External Captions for Video Installations (extsub)

processes and displays captions on a graphic LCD display while simultaneously playing fullscreen HD video on a separate monitor

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External Captions for Video Installations (extsub) plays fullscreen video (up to full HD) while simultaneously processing and displaying captions/subtitles in one or more selectable languages on a separate graphic LCD display. It is an affordable (~$150 USD per unit), easy-to-build, easy-to-maintain, open source project using completely off-the-shelf hardware.


"Approximately 15% of [U.S.] adults (37.5 million) aged 18 and over report some trouble hearing. " * Museums and art galleries that exhibit historical films or video artworks rarely accommodate this population; when they do, it is with open captions, an expensive and clumsy solution that sits atop the image, obscuring up to 20% of the frame (and in many cases significantly altering the work). 


External Captions for Video Installations removes captions from the primary monitor and places them on an independent, secondary screen. Since the captions are no longer "burned into" the image, they are now dynamic, which can allow the viewer to opt-in or opt-out of captions and for the exhibitor to accommodate other languages.


External Captions for Video Installations is already being tested by public institutions:  Museum of the Moving Image in NYC, implemented a public beta for an exhibition that opened this summer (2017). Public institutions will only increasingly rely on exhibiting film and video, and External Captions for Video Installations ensures that these are accessible to the hearing-impaired, as well as non-native language speakers. A big incentive for public institutions to use extsub is cost: standard museum-quality media players start at a price of  around $250. External Captions for Video Installations uses off-the-shelf, open source hardware that costs closer to $150.



GPL 2.0



plain - 17.62 kB - 09/11/2017 at 20:55


up-to-date masters available at

Zip Archive - 14.69 MB - 09/11/2017 at 20:04


  • 1 × Raspberry Pi 2 Model B or above
  • 1 × Arduino Mega 2560
  • 1 × Crystalfontz CFAG24064A graphic LCD display
  • 1 × monitor
  • 1 × HDMI cable

View all 10 components

  • todos

    jasoneppink09/11/2017 at 21:15 0 comments

    If you're planning to use extsub to display more than one language, the software currently requires that SRT files for the same video have the same number of captions with the same start and end times, regardless of language, with a maximum of two lines per caption. (e.g. The demo video has 88 caption.) This limitation will be fixed in future iterations.

    I'm also working on accommodating other screens with better aesthetic capabilities. More soon on that!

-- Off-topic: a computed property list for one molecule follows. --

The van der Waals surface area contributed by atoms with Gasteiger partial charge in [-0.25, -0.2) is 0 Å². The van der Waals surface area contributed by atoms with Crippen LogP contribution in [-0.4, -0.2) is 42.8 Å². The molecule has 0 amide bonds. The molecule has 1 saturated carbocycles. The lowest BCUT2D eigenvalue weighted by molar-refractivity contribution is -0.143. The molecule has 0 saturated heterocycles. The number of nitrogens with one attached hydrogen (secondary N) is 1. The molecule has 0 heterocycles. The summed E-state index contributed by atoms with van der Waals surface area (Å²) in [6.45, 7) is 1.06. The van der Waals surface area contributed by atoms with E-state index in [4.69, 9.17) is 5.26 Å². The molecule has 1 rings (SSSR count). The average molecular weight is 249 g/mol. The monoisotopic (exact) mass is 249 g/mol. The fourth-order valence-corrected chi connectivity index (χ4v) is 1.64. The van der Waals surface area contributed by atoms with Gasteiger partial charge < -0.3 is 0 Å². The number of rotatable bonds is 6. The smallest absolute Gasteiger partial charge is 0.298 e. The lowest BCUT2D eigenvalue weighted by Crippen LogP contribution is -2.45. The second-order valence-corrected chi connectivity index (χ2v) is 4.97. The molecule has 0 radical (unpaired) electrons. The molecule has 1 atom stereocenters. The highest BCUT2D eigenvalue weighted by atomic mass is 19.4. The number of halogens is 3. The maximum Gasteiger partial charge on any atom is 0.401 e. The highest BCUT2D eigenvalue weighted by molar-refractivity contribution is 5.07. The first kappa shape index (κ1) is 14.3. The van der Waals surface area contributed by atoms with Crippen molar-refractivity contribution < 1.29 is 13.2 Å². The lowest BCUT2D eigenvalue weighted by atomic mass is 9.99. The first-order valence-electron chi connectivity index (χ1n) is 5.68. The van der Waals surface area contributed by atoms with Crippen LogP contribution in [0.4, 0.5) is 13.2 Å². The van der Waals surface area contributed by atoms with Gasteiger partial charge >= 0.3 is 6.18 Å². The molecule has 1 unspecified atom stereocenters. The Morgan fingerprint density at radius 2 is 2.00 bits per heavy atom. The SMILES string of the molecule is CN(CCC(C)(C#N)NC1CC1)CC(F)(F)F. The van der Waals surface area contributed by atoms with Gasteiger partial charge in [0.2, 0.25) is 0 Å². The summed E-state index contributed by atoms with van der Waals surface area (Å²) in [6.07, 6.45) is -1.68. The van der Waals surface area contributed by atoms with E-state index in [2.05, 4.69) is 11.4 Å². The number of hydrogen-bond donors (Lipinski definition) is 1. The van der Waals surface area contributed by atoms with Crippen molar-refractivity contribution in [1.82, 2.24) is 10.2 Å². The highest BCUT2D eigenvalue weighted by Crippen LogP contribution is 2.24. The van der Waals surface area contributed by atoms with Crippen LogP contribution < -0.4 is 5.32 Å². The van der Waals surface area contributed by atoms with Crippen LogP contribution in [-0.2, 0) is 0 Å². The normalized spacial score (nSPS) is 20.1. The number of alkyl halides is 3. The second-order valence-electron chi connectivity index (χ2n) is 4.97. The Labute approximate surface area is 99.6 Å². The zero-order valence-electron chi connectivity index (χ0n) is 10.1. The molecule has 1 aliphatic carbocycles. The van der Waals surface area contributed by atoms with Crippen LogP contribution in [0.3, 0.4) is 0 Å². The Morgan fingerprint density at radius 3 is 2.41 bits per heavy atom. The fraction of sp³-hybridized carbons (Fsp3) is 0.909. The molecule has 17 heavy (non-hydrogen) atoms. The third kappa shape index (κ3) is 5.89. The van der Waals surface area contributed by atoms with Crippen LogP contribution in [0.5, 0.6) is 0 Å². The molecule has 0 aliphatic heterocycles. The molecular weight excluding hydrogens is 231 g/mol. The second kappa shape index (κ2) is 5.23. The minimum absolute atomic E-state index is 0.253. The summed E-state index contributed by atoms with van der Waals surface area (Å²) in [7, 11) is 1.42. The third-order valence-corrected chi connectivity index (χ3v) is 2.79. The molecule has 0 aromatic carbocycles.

• see extsub in action!

    jasoneppink09/11/2017 at 20:50 0 comments

View all 2 project logs

  • 1

      1. Upload extsub.ino to your Arduino.

      2. Connect your devices as pictured in the diagram (or in step 4 below).

      3. Starting with a fresh Raspbian Lite install on your Raspberry Pi, run the following command:  

    sudo raspi-config
    • expand the file system (option #1)
    • set the Raspberry Pi to boot to console and turn off the splash screen (option #2)
    • enter your locale, timezone, and keyboard layout (option #4)
    • finish and reboot

      4. Update software:

    sudo apt-get update
    sudo apt-get dist-upgrade    

      5. Install dependencies:

    sudo apt-get install omxplayer python-dbus python-pip git
    sudo pip install -U srt pyserial

      6. Clone the repository:

    git clone

      7. Change to the extsub directory and update config.txt with your details:

    cd extsub
    nano config.txt

      (Press ctrl+x, y, then enter to exit and save.)

      8. Test that your video and subtitles work: 

  • 2

    If everything is working, press ctrl+c to kill, then follow these steps to run extsub at boot.

      1. Make executable:

    chmod 755

      2. Open /etc/rc.local:

    sudo nano /etc/rc.local

      and add this line so extsub starts at boot (assuming user and home directory are "pi"):

    sudo -u pi /home/pi/extsub/

      3. Reboot! Video will begin to play automatically.

    sudo reboot
  • 3
    Killing extsub

    If you have extsub setup to run on boot and need to stop it for any reason:

      1. Connect the Raspberry Pi to a network, reboot it, take note of the IP address, and log in via SSH (assuming user is "pi"):

    ssh pi@[IP Address]

      2. Kill all instances of

    sudo killall

View all 4 instructions

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